Public health authorities are keeping a close watch on the spread of the omicron subvariant BA.2, which is fueling an increase in COVID-19 cases in many parts of the world, and now accounts for more than half of all infections in the United States, according to the Centers for Disease Control and Prevention (CDC). That’s a dramatic jump from mid-March, when BA.2 made up less than a quarter of infections in the country.
In some U.S. regions, BA.2 numbers are significantly higher. In the Northeast, for example, more than 7 out of 10 cases are now due to the subvariant.
After weeks of seeing U.S. cases steadily decline, the CDC said that the seven-day average of new infections was slightly less than 60,000 cases per day — up 10 percent over the prior seven-day period.
Hospitalizations have also increased. The most recent seven-day average of 4,800 admissions per day due to COVID is up from 4,600 admissions per day in the prior seven-day period. Deaths, which typically lag behind cases and hospitalizations, have also started to rise, increasing nearly 3 percent to a seven-day average of approximately 1,000 deaths per day.
As The Boston Globe reported, government officials in Massachusetts recently recorded an uptick in both COVID-19 cases and coronavirus levels in wastewater in the eastern part of the state.
A Renewed Call to Take Precautionary Measures
In a March 29 press briefing, the director of the CDC, Rochelle Walensky, MD, MPH, told reporters that the trajectory of the pandemic in the United States now looks similar to that of many countries in Europe that have experienced a consistent and worrying spike in cases.
“For the health of our country, we must work together now to prevent a fourth surge,” said Dr. Walensky.
She warned that many states now are opening at levels she would not recommend. “I am working with the governors. I will be speaking with them to try and buckle down on trying to refrain from opening up too fast,” said Walensky.
In the same briefing, the White House’s chief medical adviser, Anthony Fauci, MD, added that states were relaxing protective measures prematurely.
“I think everyone really needs to appreciate that we really do want to get back to normal as quickly as we possibly can,” he said. “We’ve just got to hang in there a bit longer.”
A Worldwide Health Concern
Latest figures from the World Health Organization (WHO) show that BA.2 now makes up more than 85 percent of all infections worldwide and cases have been steadily rising over the past few weeks after consistently declining since the end of January. The upswing has been most dramatic in the Western Pacific (which includes China, Hong Kong, and South Korea), where the number of infections have been rising by as much as 20 percent every week.
The WHO’s Europe director, Hans Kluge, told reporters that COVID — largely driven by BA.2 — is on the rise in at least 18 out of 53 countries in the World Health Organization European region, according to France24. France, Britain, Ireland, Greece, and Cyprus have all been seeing case numbers climb.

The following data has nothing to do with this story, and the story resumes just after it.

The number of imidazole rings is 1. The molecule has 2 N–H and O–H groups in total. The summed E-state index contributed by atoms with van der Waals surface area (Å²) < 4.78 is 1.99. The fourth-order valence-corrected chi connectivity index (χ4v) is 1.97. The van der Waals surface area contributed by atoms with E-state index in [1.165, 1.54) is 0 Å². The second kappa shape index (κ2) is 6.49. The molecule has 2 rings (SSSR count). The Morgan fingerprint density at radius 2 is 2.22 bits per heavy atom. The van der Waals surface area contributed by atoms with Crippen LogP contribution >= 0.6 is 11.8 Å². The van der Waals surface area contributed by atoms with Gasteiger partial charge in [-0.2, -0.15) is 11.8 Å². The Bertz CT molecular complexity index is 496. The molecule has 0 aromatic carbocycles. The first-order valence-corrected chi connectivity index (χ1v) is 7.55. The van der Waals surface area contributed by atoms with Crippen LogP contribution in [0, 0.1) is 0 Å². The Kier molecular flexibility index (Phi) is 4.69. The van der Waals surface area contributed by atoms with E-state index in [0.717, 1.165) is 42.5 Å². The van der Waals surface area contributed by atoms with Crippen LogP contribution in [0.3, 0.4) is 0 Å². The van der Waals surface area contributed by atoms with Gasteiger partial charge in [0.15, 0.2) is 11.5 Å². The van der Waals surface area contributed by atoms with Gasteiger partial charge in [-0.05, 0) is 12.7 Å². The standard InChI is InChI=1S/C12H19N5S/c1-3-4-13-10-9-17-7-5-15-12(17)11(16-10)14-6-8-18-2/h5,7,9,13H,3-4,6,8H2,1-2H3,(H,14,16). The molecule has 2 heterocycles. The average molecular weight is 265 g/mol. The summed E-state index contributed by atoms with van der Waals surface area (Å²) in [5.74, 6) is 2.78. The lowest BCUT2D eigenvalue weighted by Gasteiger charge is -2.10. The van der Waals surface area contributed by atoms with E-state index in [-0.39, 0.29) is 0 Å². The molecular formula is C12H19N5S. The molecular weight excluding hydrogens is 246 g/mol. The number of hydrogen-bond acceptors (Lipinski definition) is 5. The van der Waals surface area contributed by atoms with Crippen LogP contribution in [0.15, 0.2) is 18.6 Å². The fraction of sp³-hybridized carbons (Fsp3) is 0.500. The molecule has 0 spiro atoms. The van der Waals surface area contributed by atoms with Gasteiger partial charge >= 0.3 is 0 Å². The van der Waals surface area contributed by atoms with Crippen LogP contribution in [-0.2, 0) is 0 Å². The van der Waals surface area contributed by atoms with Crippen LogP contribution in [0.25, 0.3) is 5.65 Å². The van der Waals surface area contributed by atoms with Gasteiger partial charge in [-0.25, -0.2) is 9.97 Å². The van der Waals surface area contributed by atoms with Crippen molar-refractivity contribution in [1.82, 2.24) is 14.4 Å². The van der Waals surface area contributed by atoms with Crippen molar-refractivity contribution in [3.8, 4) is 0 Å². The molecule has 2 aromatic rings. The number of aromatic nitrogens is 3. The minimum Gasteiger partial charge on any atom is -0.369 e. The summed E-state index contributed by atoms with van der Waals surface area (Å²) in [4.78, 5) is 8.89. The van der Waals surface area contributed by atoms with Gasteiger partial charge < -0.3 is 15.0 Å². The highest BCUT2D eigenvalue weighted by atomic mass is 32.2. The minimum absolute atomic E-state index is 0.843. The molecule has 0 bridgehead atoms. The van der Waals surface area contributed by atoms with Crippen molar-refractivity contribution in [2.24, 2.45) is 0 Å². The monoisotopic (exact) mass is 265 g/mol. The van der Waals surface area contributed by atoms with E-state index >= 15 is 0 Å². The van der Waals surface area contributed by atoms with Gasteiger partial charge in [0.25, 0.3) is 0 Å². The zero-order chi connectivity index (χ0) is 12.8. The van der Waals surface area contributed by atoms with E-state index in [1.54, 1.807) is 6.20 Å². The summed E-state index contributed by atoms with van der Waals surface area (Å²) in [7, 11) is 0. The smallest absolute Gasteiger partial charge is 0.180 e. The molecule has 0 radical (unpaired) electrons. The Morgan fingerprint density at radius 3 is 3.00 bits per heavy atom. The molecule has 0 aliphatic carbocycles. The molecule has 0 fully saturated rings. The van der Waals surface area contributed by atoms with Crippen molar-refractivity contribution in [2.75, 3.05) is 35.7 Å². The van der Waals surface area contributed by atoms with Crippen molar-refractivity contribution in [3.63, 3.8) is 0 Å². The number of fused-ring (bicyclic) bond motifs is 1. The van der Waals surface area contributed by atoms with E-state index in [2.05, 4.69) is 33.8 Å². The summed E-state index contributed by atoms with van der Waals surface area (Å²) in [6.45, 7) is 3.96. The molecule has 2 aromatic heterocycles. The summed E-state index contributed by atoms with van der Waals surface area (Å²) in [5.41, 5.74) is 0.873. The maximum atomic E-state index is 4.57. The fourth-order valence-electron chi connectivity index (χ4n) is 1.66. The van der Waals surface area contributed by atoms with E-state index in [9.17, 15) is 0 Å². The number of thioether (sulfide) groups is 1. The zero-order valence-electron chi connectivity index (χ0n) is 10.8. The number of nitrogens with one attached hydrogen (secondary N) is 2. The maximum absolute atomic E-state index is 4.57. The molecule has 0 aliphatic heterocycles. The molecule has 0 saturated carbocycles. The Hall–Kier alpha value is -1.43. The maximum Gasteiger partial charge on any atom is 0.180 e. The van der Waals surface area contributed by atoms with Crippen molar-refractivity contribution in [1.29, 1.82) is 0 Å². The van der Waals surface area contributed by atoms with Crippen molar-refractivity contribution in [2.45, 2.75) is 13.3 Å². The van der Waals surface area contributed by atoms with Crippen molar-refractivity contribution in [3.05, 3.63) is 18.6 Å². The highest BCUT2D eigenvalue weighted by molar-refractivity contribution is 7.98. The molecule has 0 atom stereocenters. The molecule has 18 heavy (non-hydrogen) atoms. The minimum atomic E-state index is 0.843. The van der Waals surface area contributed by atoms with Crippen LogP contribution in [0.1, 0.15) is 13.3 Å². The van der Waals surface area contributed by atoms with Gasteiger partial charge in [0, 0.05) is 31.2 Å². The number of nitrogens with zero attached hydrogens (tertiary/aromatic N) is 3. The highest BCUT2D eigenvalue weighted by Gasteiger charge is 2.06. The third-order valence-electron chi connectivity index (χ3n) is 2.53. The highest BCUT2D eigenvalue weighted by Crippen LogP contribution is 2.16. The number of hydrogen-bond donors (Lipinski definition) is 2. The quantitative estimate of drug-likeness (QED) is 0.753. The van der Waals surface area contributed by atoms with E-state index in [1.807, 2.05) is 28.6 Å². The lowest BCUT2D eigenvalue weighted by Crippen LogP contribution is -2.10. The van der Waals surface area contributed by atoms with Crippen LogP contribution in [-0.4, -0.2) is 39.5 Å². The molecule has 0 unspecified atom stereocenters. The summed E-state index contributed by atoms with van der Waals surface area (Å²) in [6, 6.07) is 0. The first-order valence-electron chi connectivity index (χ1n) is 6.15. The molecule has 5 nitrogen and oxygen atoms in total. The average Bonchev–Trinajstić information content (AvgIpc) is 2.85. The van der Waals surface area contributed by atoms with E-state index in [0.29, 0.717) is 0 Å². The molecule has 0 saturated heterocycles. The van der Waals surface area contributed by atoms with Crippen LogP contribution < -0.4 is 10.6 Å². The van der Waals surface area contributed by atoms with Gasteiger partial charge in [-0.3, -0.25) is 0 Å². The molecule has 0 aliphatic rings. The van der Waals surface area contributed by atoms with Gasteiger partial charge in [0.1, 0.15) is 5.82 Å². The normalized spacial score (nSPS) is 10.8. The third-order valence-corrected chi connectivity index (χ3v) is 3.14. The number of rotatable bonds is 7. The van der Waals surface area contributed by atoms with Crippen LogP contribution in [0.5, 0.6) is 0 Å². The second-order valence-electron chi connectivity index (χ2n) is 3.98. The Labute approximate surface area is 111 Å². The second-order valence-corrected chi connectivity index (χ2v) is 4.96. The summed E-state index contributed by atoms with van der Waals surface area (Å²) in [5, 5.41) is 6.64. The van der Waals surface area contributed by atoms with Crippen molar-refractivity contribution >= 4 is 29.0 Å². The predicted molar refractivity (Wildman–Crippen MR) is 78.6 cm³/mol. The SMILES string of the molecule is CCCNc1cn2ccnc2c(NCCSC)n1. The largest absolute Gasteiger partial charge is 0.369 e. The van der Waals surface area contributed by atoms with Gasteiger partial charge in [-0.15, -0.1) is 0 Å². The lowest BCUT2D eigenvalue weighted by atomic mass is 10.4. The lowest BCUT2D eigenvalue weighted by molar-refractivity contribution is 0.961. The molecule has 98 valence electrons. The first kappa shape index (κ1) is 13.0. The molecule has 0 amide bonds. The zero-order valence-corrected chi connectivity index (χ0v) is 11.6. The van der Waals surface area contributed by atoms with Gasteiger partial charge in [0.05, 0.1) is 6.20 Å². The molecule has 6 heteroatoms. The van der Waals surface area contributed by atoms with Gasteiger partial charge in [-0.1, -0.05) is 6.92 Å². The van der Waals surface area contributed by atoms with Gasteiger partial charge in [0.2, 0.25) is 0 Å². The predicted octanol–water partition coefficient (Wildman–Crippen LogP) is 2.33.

Many of these nations have lifted restrictions, such as mask mandates for entering public places. Some public health officials believe leaders may have relaxed rules too extensively and too soon.
“Those countries are lifting the restrictions brutally from too much to too few,” Kluge said.
Vaccination Prevents Severe Illness
Research posted in January 2022 found that the BA.2 subvariant was substantially more transmissible than the original subvariant, omicron BA.1.
William Schaffner, MD, an infectious-disease specialist and a professor of preventive medicine and health policy at the Vanderbilt University School of Medicine in Nashville, Tennessee, says the public has no need to be overly concerned — especially if they are vaccinated.
“You can think of BA.2 as ‘son of omicron,’” said Dr. Schaffner. “Its propensity to spread is certainly out there. It can produce mild infections, even in people who are vaccinated and boosted [called “breakthrough” infections], but it is unlikely to cause severe disease, and our current vaccines provide good protection against hospitalization. So in terms of the largest public health problem — severe disease — we’re in good shape.”
He added that if you’re older, have an underlying illness (such as diabetes, heart disease, lung disease), or if you’re immunocompromised — even though you’re vaccinated — you should especially continue to be cautious.
Walensky said that latest study data demonstrated that the risk of infection was reduced by 90 percent after individuals received the two recommended doses of either the Pfizer of Moderna vaccine.
A recent preprint study from the Lancet has raised some alarm, finding that BA.2 has the potential to cause more severe symptoms in children than other variants and the flu. Still, the researchers noted that serious outcomes and deaths were low.
Even if BA.2 tends to cause mostly mild symptoms, taking measures to prevent its spread could help suppress the development of new, potentially more dangerous mutations.
“If you have huge numbers of cases like we are seeing, the opportunity for even more variants is higher,” said Maria Van Kerkhove, the WHO’s COVID-19 technical lead, in a live Q&A session.
This content was originally published here.